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I'm trying to create a custom exception that derives from std::exception and overrides what(). At first, I wrote it like this:

class UserException : public std::exception
{
private:
    const std::string message;
public:
    UserException(const std::string &message)
        : message(message)
    {}

    virtual const char* what() const override
    {
        return message.c_str();
    }
};

This works fine in VS2012, but it doesn't compile in GCC 4.8 with -std=c++11:

error: looser throw specifier for ‘virtual const char* UserException::what() const’

So I add noexcept:

virtual const char* what() const noexcept override

This works fine in GCC, but it doesn't compile in Visual Studio (because VS 2012 doesn't support noexcept):

error C3646: 'noexcept' : unknown override specifier

What is the recommended way to deal with this? I want the same code to compile with both compilers and I'm using C++11 features, so I can't compile with different -std.

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6 Answers 6

up vote 16 down vote accepted

Use a macro

#ifndef _MSC_VER
#define NOEXCEPT noexcept
#else
#define NOEXCEPT
#endif

And then define the function as

virtual const char* what() const NOEXCEPT override

You could also modify that to allow noexcept on later versions of VS by checking the value of _MSC_VER; for VS2012 the value is 1600.

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2  
According to this video (look at the table at 58:00), noexcept won't be supported in VS2013. –  svick Aug 22 '13 at 18:32
1  
Also, does it make sense to use #define NOEXCEPT throw() for the VS version? –  svick Aug 22 '13 at 18:34
2  
@svick There is a small difference in behavior between the two. Throwing from a function marked throw() will call std::unexpected, whereas std::terminate will be called if it were marked noexcept; but in your use case the two should be equivalent. However, the MSDN page for std::exception doesn't indicate what() is marked throw(), so you may run into warnings or errors if you add the exception specification to the overriden function. –  Praetorian Aug 22 '13 at 18:45

This check works to see if noexcept is supported:

// Is noexcept supported?
#if defined(__clang__) && __has_feature(cxx_noexcept) || \
    defined(__GXX_EXPERIMENTAL_CXX0X__) && __GNUC__ * 10 + __GNUC_MINOR__ >= 46 || \
    defined(_MSC_FULL_VER) && _MSC_FULL_VER >= 180021114
#  define NOEXCEPT noexcept
#else
#  define NOEXCEPT
#endif

The above works with Clang, GCC and MSVC.

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It seems that the old throw() (deprecated in C++11) works in both compilers. So I changed the code to:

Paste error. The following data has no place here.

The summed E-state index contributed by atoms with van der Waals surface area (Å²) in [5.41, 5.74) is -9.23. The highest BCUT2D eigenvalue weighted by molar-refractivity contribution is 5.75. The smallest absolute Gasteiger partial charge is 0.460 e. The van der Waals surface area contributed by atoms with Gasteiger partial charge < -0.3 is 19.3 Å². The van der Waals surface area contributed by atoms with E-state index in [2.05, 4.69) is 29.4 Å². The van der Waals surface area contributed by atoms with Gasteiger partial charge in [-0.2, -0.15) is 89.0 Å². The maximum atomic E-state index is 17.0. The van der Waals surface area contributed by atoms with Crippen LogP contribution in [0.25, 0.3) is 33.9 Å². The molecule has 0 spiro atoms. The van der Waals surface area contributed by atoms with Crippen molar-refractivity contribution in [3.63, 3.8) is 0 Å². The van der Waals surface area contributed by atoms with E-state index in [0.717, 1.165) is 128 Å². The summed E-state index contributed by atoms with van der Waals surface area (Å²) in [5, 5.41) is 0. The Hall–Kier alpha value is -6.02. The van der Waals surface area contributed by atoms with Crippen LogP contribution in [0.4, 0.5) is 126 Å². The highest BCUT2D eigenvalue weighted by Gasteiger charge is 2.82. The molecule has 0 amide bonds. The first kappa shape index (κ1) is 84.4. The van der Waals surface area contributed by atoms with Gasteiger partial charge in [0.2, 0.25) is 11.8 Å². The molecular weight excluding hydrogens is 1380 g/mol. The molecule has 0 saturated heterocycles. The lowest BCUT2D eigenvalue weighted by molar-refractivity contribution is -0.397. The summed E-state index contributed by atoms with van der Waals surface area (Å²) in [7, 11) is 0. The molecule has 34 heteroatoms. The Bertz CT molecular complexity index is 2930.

virtual const char* what() const throw() override
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The noexcept is one of the easiest "lacks" of MSVC to deal with: Just use the macro _NOEXCEPT which under MSVC2013 is defined in yvals.h .

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2  
But I wasn't looking for a solution that works only in VS, I was looking for a solution that works everywhere (or at least both in VS and GCC). –  svick Apr 9 at 17:45
    
facepalm Well @svick then use the macro I just gave you and combine it with the noexcept from C++11 and voilà you'll have a solution that works everywhere! :D –  patlecat Jun 9 at 13:18

Add the following lines in your code in Visual Studio:

#ifdef _NOEXCEPT
#define noexcept _NOEXCEPT
#endif
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This is wrong. You are defining a macro with the same literal as a reserved keyword, which is forbidden. –  StarShine Oct 30 at 10:06
    
This works in VS to introduce compatibility between two versions. –  Aragorn Nov 1 at 8:12
    
Even in Visual Studio versions before C++11, noexcept is a reserved keyword. You'll get a warning during compilation. I suggest to use capital NOEXCEPT in this case. –  StarShine Nov 2 at 18:42
    
Wouldn't it be better to define _NOEXCEPT to noexcept if it's undefined? (So you'd use VS's version when compiling in MSVC and C++11's version in other compilers.) –  idbrii Dec 16 at 18:37
    
This works as same . –  Aragorn Dec 17 at 12:30

#IFs may work, even if a bit hacky.

You could just do this:

#if __GNUG__
virtual const char* what() const noexcept override
#else
virtual const char* what() const override
#endif
//method body
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